Complete Guide to Camping on Assateague Island - Reservation Tips, Best Campsites and Maps
Updated: Jun 16, 2020
Where and What is Assateague Island?
Assateague Island is a 37-mile barrier island split between Maryland and Virginia. With white sand beaches and wild horses roaming freely, the island can be reached in less than a 3 hour drive from Washington DC, Baltimore, and Philadelphia, and everywhere in between. Many families even make the drive from Ohio, New York, New Jersey, Pennsylvania, and West Virginia to catch a glimpse of the island's beauty.
Camping is only available in the Maryland District, at both the State Park and National Seashore (managed by the National Park Service). Once reaching the Eastern Shore of Maryland, the island is accessible via Stephen Decatur Highway (Route 611), and by driving over the Verrazano Bridge. Once over the bridge, take your first right to enter the National Park/Seashore, or your second right to enter the State Park campgrounds.
In this article, we will discuss the campsites accessible via car or RV at Assateague Island National Seashore (AINS). For more information about backcountry campsites, please click here.
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Camping at Assateague Island National Seashore
Managed by the National Park Service, there are both Bayside and Oceanside campsites available, each being $30 per night with a picnic table and a fire ring. In addition to all camping supplies (extensive list from REI here), the NPS recommends bringing sunscreen, insect repellent, screen tents, and long stakes to secure and anchor tents. Also, locally purchased firewood, which is available at various locations on the roads while driving to the park for $5-$20. Remember to bring a lighter and kindling!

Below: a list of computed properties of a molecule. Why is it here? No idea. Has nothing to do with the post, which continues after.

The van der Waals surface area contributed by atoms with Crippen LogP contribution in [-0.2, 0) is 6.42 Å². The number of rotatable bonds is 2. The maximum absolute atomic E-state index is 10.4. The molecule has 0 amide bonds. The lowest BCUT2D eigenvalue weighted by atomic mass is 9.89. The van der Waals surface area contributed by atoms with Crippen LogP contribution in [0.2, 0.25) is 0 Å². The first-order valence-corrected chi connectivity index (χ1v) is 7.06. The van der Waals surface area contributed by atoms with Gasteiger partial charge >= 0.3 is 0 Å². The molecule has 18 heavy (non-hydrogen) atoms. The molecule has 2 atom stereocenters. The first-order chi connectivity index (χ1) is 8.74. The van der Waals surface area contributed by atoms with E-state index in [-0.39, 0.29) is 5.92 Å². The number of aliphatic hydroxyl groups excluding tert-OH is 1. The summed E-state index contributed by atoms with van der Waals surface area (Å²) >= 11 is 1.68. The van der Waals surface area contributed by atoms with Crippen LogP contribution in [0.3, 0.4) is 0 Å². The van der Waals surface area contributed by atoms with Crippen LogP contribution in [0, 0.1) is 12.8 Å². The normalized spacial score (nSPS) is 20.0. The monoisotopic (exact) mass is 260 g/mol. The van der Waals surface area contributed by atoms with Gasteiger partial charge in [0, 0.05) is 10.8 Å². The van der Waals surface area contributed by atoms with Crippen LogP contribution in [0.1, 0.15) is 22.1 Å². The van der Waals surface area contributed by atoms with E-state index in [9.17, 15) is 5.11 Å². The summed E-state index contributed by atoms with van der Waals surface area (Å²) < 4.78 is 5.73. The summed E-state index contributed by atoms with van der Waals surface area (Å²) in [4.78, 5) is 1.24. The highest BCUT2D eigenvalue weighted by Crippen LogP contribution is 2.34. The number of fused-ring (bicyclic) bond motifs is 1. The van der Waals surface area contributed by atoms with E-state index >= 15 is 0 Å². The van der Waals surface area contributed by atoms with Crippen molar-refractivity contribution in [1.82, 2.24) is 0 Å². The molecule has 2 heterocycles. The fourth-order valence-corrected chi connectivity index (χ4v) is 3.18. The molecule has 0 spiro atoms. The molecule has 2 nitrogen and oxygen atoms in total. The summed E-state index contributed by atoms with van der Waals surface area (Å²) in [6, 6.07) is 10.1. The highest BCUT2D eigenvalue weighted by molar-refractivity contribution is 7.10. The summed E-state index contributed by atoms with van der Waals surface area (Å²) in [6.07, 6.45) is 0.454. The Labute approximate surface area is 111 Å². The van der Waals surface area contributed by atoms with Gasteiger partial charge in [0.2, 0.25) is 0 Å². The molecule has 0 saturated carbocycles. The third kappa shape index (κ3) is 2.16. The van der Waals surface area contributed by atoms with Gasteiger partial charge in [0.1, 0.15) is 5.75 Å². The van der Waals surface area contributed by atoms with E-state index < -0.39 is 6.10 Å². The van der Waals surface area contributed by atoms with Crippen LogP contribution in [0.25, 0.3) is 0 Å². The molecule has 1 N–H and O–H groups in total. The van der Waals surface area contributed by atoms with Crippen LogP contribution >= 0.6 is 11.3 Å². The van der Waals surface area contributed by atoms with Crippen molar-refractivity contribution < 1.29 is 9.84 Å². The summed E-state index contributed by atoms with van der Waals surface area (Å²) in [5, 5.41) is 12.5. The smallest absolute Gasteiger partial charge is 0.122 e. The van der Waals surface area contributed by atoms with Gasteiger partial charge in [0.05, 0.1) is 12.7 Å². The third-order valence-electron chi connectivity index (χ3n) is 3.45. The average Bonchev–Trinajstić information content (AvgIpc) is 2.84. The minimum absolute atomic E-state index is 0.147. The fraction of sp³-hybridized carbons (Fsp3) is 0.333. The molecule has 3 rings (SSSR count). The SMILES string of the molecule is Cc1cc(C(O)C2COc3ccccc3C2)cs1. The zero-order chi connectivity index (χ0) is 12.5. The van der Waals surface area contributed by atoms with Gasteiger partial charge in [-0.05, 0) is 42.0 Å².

All sites on the Bayside are drive-in, while Oceanside offers both drive-in and walk-in. Each drive-in site has space for 2 vehicles, with the place to pitch a tent next to your parking spot. The walk-in sites require visitors to park their vehicle in a designated spot, then walk a short distance (100-200 ft.) to their campsite. The walk-in sites require carrying supplies a further distance, so if available, we always get a drive-in spot for ease of access and having our gear close-by.
Horses roam freely throughout the park, so it's best to keep food secure, especially when not cooking or eating. The National Park Service recently installed lockers underneath each picnic table for storing items and keeping them secure and safe from the wild horses.
When are you planning to camp?
If planning to camp between March 15 - November 15, reservations are required in advance, and can be booked online here or by calling 1-877-444-6777 (10:00am - 10:00pm EST). The reservations open six months in advance and are often booked the exact date that a reservation becomes available. Meaning, if we want to camp on September 21, we try and book exactly six months earlier on March 21 via www.recreation.gov. If planning to visit in the summer months, we reserve a spot once the reservation system opens, especially for weekend and holiday stays.
*There are sometimes cancellations so keep an eye out for last minute availability. Recreation.gov doesn't do same day camping reservations, so you might get lucky calling or stopping by the Ranger Station to see if any sites have become available. You must physically be at the Ranger Station to reserve and book the day of as they will not hold it for you when calling in.
If planning to camp between November 16 - March 14, reservations are on a first come-first serve basis. You can call ahead to see if any and which campsites are available, but you must be physically present at the Ranger Station to reserve your campsite.
What to do when arriving at the National Seashore?
After paying the park entrance fee at the booth (see here for fees & passes), enter the park and take your first right for the ranger station. Head inside to pay for the site ($30) and get your orange parking permit(s) to display on the rear view mirror. You'll need to fill out a form with your license plate and vehicle model and make. Each campsite is allowed two vehicles.
The Difference between Bayside, Oceanside, Walk-In, and Drive-In Campsites
Bay-Side Campground: Three loops (A,B,C) with 49 available sites. Only Drive-In. Loop "B' is generator free, which means quieter nights. Loops A and C, depending on your neighbor, might have a generator running all night, which can be noisy and distract from the sounds of nature (and those horses nearby). All campsites have a picnic table and fire ring. Cold water showers, chemical toilets, and drinking water are available at each loop.